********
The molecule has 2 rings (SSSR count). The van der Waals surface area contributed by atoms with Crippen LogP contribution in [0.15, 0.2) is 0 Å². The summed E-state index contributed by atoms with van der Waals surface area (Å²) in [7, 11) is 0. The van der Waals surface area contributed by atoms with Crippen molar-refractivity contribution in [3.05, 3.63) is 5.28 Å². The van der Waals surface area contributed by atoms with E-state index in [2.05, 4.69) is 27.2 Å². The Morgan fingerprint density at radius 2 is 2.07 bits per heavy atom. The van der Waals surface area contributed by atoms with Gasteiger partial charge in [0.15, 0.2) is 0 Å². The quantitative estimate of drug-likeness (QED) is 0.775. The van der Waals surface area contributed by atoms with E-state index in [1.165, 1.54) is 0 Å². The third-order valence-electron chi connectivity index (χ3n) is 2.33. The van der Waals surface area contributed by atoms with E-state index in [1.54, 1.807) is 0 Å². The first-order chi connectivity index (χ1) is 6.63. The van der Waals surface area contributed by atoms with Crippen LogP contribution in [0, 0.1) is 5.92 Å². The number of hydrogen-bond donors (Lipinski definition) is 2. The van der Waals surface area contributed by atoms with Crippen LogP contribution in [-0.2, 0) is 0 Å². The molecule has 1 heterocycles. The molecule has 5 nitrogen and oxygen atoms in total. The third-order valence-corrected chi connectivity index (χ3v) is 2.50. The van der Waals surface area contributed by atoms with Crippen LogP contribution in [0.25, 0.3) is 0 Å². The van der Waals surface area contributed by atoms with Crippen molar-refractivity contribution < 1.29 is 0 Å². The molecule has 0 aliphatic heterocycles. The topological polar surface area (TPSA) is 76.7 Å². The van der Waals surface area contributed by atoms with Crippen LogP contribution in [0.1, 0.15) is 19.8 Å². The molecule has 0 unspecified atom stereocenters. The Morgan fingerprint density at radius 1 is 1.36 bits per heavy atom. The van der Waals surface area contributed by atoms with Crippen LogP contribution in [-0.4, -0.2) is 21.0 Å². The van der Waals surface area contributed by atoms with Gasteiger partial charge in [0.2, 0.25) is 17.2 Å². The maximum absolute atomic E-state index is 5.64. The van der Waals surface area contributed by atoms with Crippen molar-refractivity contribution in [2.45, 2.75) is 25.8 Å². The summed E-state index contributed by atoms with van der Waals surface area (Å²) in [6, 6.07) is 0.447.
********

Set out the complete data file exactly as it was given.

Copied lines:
The molecule has 2 rings (SSSR count). The van der Waals surface area contributed by atoms with Crippen LogP contribution in [0.15, 0.2) is 0 Å². The summed E-state index contributed by atoms with van der Waals surface area (Å²) in [7, 11) is 0. The van der Waals surface area contributed by atoms with Crippen molar-refractivity contribution in [3.05, 3.63) is 5.28 Å². The van der Waals surface area contributed by atoms with E-state index in [2.05, 4.69) is 27.2 Å². The Morgan fingerprint density at radius 2 is 2.07 bits per heavy atom. The van der Waals surface area contributed by atoms with Gasteiger partial charge in [0.15, 0.2) is 0 Å². The quantitative estimate of drug-likeness (QED) is 0.775. The van der Waals surface area contributed by atoms with E-state index in [1.165, 1.54) is 0 Å². The third-order valence-electron chi connectivity index (χ3n) is 2.33. The van der Waals surface area contributed by atoms with E-state index in [1.54, 1.807) is 0 Å². The first-order chi connectivity index (χ1) is 6.63. The van der Waals surface area contributed by atoms with Crippen LogP contribution in [0, 0.1) is 5.92 Å². The number of hydrogen-bond donors (Lipinski definition) is 2. The van der Waals surface area contributed by atoms with Crippen LogP contribution in [-0.2, 0) is 0 Å². The molecule has 1 heterocycles. The molecule has 5 nitrogen and oxygen atoms in total. The third-order valence-corrected chi connectivity index (χ3v) is 2.50. The van der Waals surface area contributed by atoms with Crippen LogP contribution in [0.25, 0.3) is 0 Å². The van der Waals surface area contributed by atoms with Crippen molar-refractivity contribution < 1.29 is 0 Å². The molecule has 0 aliphatic heterocycles. The topological polar surface area (TPSA) is 76.7 Å². The van der Waals surface area contributed by atoms with Crippen LogP contribution in [0.1, 0.15) is 19.8 Å². The molecule has 0 unspecified atom stereocenters. The Morgan fingerprint density at radius 1 is 1.36 bits per heavy atom. The van der Waals surface area contributed by atoms with Crippen LogP contribution in [-0.4, -0.2) is 21.0 Å². The van der Waals surface area contributed by atoms with Gasteiger partial charge in [0.2, 0.25) is 17.2 Å². The maximum absolute atomic E-state index is 5.64. The van der Waals surface area contributed by atoms with Crippen molar-refractivity contribution in [2.45, 2.75) is 25.8 Å². The summed E-state index contributed by atoms with van der Waals surface area (Å²) in [6, 6.07) is 0.447.